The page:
Svante Pääbo, director of the Department of Evolutionary Genetics at the Max Planck Institute in Leipzig, Germany, is one of the founders of paleogenetics and became best known for his pioneering research on the Neandertal genome. His interest in molecular biology, molecular genetics and Egyptology were the reason for his efforts to clone nuclear DNA from an Egyptian mummy as early as 1985, which established him in the field of evolutionary genetics at a very young age. In 2009, he and his team had completed the first draft of the Neandertal genome, opening up a whole new field of research into the history of modern humans.
© 2017 Lucerne University of Applied Sciences and Arts. See credits
The NOMIS Distinguished Scientist Award 2017 supports Pääbo in his quest to learn more about the genetic differences and functional consequences that occurred at the split between the modern human and their archaic human ancestors about half a million years ago. Findings will represent a crucial first step toward understanding the genetic underpinnings of the human condition and thus provide an additional inroad to study diseases and other conditions that affect traits that are unique to humans.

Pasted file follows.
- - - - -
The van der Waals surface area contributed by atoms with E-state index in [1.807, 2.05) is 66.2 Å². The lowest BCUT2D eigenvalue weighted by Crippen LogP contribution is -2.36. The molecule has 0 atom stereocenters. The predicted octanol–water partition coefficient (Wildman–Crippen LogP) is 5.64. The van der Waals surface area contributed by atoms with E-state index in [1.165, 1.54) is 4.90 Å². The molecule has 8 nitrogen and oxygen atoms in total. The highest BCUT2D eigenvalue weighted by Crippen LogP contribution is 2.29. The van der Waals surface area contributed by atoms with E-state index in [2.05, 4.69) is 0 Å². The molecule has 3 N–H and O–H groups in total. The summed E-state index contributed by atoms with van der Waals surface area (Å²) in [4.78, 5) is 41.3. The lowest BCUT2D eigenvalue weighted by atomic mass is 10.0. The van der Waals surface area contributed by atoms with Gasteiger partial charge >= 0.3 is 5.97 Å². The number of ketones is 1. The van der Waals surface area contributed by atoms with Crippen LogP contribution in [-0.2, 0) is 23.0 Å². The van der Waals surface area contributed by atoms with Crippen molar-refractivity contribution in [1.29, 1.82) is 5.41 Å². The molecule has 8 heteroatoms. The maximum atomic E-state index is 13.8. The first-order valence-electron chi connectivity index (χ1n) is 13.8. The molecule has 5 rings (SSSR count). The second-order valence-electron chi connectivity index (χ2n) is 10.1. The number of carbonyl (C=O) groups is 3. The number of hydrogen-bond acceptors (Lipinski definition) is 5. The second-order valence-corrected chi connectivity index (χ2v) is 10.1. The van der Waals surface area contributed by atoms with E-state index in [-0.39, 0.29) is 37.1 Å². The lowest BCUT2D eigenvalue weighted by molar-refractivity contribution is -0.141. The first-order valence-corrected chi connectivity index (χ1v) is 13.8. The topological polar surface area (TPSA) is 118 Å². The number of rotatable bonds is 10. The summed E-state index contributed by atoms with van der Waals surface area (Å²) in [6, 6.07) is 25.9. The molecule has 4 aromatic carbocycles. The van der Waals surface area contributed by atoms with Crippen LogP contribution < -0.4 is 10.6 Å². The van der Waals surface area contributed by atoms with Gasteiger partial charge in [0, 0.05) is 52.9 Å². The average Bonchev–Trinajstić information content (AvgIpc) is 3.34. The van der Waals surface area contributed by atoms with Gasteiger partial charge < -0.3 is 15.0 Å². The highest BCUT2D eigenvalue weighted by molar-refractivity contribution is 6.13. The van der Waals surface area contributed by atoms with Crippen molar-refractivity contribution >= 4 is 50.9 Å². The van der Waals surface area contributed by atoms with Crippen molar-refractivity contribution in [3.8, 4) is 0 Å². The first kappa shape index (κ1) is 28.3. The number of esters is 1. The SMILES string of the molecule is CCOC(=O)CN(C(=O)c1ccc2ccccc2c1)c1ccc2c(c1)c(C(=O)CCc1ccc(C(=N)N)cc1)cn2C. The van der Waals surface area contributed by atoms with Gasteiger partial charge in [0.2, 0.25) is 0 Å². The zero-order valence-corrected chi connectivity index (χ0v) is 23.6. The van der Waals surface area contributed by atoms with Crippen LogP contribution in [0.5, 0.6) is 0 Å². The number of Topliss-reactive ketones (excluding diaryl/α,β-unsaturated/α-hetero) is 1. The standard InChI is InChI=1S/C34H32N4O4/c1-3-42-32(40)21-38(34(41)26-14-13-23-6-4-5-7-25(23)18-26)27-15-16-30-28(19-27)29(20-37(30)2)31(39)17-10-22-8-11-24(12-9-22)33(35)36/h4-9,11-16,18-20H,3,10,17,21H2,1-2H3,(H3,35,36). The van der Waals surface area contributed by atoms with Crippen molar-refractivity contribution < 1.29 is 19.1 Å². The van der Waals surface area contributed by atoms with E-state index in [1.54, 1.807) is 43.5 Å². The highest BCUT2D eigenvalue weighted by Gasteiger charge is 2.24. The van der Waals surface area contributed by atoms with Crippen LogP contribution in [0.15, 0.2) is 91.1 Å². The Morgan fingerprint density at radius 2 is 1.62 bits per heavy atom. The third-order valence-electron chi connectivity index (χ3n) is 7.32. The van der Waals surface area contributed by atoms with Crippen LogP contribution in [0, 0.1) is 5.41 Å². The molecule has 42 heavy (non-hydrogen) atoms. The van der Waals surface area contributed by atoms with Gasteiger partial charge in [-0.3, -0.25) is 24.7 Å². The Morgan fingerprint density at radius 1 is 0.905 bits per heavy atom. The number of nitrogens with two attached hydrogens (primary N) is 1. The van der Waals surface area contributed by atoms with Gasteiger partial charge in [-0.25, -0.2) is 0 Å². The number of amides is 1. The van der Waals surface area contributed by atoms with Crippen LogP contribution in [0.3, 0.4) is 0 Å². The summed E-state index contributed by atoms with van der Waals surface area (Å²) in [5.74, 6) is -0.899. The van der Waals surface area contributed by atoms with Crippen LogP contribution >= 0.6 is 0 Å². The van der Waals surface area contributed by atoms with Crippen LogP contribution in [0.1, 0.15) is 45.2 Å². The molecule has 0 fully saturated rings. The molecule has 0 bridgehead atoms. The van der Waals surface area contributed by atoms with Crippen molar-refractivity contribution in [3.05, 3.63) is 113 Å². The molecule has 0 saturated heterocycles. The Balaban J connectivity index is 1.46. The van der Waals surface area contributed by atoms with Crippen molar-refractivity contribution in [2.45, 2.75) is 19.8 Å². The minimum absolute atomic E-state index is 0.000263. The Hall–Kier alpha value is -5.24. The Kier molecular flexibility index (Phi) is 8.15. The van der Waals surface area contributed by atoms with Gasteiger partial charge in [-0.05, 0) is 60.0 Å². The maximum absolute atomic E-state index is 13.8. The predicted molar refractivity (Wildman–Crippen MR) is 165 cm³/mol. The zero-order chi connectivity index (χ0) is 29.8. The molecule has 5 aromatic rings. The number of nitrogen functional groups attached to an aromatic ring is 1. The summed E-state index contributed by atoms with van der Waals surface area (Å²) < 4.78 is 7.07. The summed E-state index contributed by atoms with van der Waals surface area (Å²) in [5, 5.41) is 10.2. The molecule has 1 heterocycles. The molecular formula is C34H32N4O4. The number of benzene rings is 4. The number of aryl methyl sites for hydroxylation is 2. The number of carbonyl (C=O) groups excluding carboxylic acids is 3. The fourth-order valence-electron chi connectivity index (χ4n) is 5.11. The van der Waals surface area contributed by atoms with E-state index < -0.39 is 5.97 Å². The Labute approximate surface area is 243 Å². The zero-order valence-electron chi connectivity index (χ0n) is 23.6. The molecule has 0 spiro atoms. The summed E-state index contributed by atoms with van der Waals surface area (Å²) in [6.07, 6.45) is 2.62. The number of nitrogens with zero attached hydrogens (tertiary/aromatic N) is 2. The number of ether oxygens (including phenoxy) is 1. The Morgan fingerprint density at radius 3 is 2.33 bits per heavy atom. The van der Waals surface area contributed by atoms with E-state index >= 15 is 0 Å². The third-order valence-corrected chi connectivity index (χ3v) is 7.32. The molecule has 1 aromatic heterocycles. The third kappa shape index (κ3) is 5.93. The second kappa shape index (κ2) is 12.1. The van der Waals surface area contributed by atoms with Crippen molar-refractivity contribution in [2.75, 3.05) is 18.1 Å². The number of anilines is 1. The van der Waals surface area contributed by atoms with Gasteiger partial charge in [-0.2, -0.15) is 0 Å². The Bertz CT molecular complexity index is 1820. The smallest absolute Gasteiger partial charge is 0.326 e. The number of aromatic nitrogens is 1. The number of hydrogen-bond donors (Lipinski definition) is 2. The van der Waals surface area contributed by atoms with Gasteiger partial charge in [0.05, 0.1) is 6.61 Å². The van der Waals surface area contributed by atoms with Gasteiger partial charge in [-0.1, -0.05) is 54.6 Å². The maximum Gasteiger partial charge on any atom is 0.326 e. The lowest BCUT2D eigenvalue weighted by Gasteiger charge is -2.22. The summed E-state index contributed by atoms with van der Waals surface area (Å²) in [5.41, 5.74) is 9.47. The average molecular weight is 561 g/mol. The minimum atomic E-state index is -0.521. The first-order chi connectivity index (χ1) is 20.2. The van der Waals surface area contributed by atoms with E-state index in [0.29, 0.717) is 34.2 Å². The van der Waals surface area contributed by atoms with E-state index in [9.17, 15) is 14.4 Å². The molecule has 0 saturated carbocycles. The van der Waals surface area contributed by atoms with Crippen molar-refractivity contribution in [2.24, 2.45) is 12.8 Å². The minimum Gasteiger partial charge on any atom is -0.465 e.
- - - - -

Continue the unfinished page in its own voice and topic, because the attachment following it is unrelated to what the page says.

NOMIS interviewed Pääbo about what makes a productive research environment, how pushing scientific boundaries might reflect certain personality traits and what influence his research might have beyond the borders of his own scientific fields. Read the full interview.
Svante Pääbo earned his PhD from Uppsala University in 1986. He did his postdoctoral research at the Department of Biochemistry at the University of California at Berkeley, United States, and became professor of general biology at the University of Munich, Germany, in 1990. In 1997 he was appointed director of the Department of Evolutionary Genetics at the Max Planck Institute for Evolutionary Anthropology in Leipzig, Germany.